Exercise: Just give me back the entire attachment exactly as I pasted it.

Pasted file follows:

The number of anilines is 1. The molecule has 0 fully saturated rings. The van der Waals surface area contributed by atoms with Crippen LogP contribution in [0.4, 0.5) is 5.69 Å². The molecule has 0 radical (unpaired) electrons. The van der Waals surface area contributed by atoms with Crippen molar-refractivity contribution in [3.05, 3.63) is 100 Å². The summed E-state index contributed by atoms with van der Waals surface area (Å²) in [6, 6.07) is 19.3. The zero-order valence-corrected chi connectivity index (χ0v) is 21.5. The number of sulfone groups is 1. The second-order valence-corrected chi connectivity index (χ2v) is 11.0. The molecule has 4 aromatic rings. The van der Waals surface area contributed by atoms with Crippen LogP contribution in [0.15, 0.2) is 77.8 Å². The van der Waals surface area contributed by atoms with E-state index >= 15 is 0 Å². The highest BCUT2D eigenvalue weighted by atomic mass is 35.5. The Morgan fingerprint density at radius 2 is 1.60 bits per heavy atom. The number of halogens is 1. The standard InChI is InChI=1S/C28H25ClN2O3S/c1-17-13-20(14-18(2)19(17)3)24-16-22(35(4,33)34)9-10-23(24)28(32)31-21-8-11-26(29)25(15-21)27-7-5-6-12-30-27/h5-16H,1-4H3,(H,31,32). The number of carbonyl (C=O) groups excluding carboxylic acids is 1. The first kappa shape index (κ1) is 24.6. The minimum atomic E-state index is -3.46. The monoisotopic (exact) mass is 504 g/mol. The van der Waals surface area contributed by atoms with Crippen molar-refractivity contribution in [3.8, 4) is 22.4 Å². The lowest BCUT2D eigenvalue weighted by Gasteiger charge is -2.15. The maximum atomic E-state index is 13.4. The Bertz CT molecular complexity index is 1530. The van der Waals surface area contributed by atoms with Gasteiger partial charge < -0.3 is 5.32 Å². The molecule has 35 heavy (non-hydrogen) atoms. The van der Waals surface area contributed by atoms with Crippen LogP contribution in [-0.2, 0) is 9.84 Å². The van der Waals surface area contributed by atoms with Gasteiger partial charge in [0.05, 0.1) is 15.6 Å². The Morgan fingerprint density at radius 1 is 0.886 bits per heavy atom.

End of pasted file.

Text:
The number of anilines is 1. The molecule has 0 fully saturated rings. The van der Waals surface area contributed by atoms with Crippen LogP contribution in [0.4, 0.5) is 5.69 Å². The molecule has 0 radical (unpaired) electrons. The van der Waals surface area contributed by atoms with Crippen molar-refractivity contribution in [3.05, 3.63) is 100 Å². The summed E-state index contributed by atoms with van der Waals surface area (Å²) in [6, 6.07) is 19.3. The zero-order valence-corrected chi connectivity index (χ0v) is 21.5. The number of sulfone groups is 1. The second-order valence-corrected chi connectivity index (χ2v) is 11.0. The molecule has 4 aromatic rings. The van der Waals surface area contributed by atoms with Crippen LogP contribution in [0.15, 0.2) is 77.8 Å². The van der Waals surface area contributed by atoms with E-state index >= 15 is 0 Å². The highest BCUT2D eigenvalue weighted by atomic mass is 35.5. The Morgan fingerprint density at radius 2 is 1.60 bits per heavy atom. The number of halogens is 1. The standard InChI is InChI=1S/C28H25ClN2O3S/c1-17-13-20(14-18(2)19(17)3)24-16-22(35(4,33)34)9-10-23(24)28(32)31-21-8-11-26(29)25(15-21)27-7-5-6-12-30-27/h5-16H,1-4H3,(H,31,32). The number of carbonyl (C=O) groups excluding carboxylic acids is 1. The first kappa shape index (κ1) is 24.6. The minimum atomic E-state index is -3.46. The monoisotopic (exact) mass is 504 g/mol. The van der Waals surface area contributed by atoms with Crippen molar-refractivity contribution in [3.8, 4) is 22.4 Å². The lowest BCUT2D eigenvalue weighted by Gasteiger charge is -2.15. The maximum atomic E-state index is 13.4. The Bertz CT molecular complexity index is 1530. The van der Waals surface area contributed by atoms with Gasteiger partial charge < -0.3 is 5.32 Å². The molecule has 35 heavy (non-hydrogen) atoms. The van der Waals surface area contributed by atoms with Crippen LogP contribution in [-0.2, 0) is 9.84 Å². The van der Waals surface area contributed by atoms with Gasteiger partial charge in [0.05, 0.1) is 15.6 Å². The Morgan fingerprint density at radius 1 is 0.886 bits per heavy atom.